Just under a year ago, I was in a war museum in Riga, Latvia, talking to a friend (let’s be real, he was a crush. If it was a friend I doubt I’d remember the conversation a year later). I was talking about my book, surprised someone actually wanted to hear about it (you can see why I had a crush on him, right?), and he asked me what kinds of technology I’d invented in my book. And I was like “whaaaaat?” I set my novel in the future because I wanted two things: 1) freedom in my creation of setting, 2) a nice backdrop to explore how much humanity will screw itself over in coming years. I was never in it for the technology (hence why I can never quite fit my novel into the science fiction genre). My past crush, let’s call him He Who Shall Not Be Named, pointed to the historical weapons all around us, and reminded me that these were from about three hundred years ago. The weapons in question were bayonets. We currently live in a world where nuclear weapons exist. His point was: technology can advance a hell of a lot in 300 years.

Whilst He Who Shall Not Be Named ended up causing me a wee bit of heartache in the end, he made me think long and hard about some of the decisions I’d made within my novel, and I am grateful to him for that. Thinking about technology doesn’t come naturally to me, because it’s not where my interest lies. I want to write about human nature, I want to write scathing social critiques. Technology is just background scenery. But where do technology and scathing social critiques interact? Dystopia. And what kind of technology am I interested in? Media. You can see where this is going.

I decided to sacrifice the 300-years-in-the-future part, because I know my brain doesn’t work in the right way to think up lots of futuristic technology and somehow weave it into the story I’ve already written. But 125 years I can do. It gives me enough scope to destroy half the world in a dreadful war until only a select portion of Eastern Europe remains. But it also means that I can build off of the real world, both in political themes and technological ones. If you look at modern Estonia, it is entirely plausible that it will become a technologically advanced utopian hub of science in a century from now. Just like how if you look at the world we live in now, it almost goes without saying that media coverage will become a weapon in any major war. I still have some way to go with my world building, especially if it’s set in the near future rather than a distant one. But it’s a process I aim to enjoy, because I’m finally writing the book my fourteen-year-old self couldn’t. I am writing the dystopian novel of my dreams, and it’s made me realise that what’s meant to be will happen when the time is right.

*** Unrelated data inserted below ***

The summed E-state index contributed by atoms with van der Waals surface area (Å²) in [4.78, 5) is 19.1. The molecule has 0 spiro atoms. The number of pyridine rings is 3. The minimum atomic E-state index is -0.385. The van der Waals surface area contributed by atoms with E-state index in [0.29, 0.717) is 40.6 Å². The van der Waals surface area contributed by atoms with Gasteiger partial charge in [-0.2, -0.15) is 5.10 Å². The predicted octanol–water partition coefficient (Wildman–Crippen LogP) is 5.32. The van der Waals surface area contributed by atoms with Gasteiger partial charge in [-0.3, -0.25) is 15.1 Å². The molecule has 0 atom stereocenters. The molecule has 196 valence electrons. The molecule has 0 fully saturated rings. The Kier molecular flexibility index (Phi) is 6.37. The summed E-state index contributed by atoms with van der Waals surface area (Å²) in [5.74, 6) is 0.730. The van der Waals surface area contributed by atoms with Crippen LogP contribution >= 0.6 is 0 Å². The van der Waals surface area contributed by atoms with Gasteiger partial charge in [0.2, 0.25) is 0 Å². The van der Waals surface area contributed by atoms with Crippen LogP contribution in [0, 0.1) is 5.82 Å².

Six years ago, I was not the writer I am now. I was good, for a fourteen-year-old. But I was not capable of writing the novel Consequence was destined to become. I used to be scared of the darker parts of myself. Whilst my shadow side is evident in the themes of the original novel, many of its darkest aspects are glossed over because I was scared to explore them fully. It’s hard to write dystopia when you shy away from your own dark side. This time I am embracing the darkness within me, and I am writing an uncensored version of the original story. I write best when I explore themes of destruction and transformation, and that is what this book is about. After all, it’s based on the Persephone myth, which is pretty much the original tale of destruction and rebirth.

Seeing the way my novel has finally come into its own after all these years has changed the way I think about “meant to be” and about my ability to get what I want. Patience has never been my strong point but it’s a skill I’m learning as I get older. I spent months, almost a year, waiting for things I thought were meant for me. I was misguided, and I clung onto hope in spite of its futility. It was the right path because it allowed me to grow into the person I am today, but the end goal was fool’s gold. Now I’ve reached the point in my life where I know what’s good for me. The right energy vibrates differently. I know which people belong in my life, I know which paths I’m meant to travel down, I know which goals I’m meant to pursue. When you follow the right path, everything will fall into alignment and new opportunities will appear. You’ll feel like the universe is conspiring with you, rather than against you.

I have felt unprecedentedly good for the past couple of days. I’ve been doing happy dances in my bedroom mirror, randomly bursting into song as I chop vegetables. Something in the air has changed. And I can feel different pieces of the jigsaw falling into place. My life right now is a conspiracy of creativity, and I am blossoming into the artist I am meant to be. I can say it’s a result of the changes I’ve made in my life, or I can ascribe it to the movement of the stars. I would say both explanations are correct. I have spent the past year feeling like I was trying to walk through treacle, and finally I am able to stride forward, unencumbered. And damn, it feels so good to move.